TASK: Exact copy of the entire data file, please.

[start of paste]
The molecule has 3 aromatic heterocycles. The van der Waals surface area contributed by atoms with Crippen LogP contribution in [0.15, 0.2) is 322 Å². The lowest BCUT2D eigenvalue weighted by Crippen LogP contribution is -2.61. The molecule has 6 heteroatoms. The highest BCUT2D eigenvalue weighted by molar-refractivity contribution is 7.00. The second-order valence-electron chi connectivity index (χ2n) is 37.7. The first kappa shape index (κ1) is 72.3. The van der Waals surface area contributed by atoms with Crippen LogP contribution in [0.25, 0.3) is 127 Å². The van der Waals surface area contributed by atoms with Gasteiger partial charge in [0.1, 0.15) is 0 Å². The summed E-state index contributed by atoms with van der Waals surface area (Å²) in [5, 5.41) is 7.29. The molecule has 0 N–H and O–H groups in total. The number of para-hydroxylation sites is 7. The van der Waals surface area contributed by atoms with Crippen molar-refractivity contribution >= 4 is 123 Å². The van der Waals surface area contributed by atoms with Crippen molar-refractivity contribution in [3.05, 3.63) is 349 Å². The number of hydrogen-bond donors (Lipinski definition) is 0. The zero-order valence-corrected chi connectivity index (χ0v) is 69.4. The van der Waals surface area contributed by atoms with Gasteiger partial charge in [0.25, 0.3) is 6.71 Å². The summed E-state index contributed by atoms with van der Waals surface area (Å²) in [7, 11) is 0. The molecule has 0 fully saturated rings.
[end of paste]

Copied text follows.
The molecule has 3 aromatic heterocycles. The van der Waals surface area contributed by atoms with Crippen LogP contribution in [0.15, 0.2) is 322 Å². The lowest BCUT2D eigenvalue weighted by Crippen LogP contribution is -2.61. The molecule has 6 heteroatoms. The highest BCUT2D eigenvalue weighted by molar-refractivity contribution is 7.00. The second-order valence-electron chi connectivity index (χ2n) is 37.7. The first kappa shape index (κ1) is 72.3. The van der Waals surface area contributed by atoms with Crippen LogP contribution in [0.25, 0.3) is 127 Å². The van der Waals surface area contributed by atoms with Gasteiger partial charge in [0.1, 0.15) is 0 Å². The summed E-state index contributed by atoms with van der Waals surface area (Å²) in [5, 5.41) is 7.29. The molecule has 0 N–H and O–H groups in total. The number of para-hydroxylation sites is 7. The van der Waals surface area contributed by atoms with Crippen molar-refractivity contribution >= 4 is 123 Å². The van der Waals surface area contributed by atoms with Crippen molar-refractivity contribution in [3.05, 3.63) is 349 Å². The number of hydrogen-bond donors (Lipinski definition) is 0. The zero-order valence-corrected chi connectivity index (χ0v) is 69.4. The van der Waals surface area contributed by atoms with Gasteiger partial charge in [0.25, 0.3) is 6.71 Å². The summed E-state index contributed by atoms with van der Waals surface area (Å²) in [7, 11) is 0. The molecule has 0 fully saturated rings.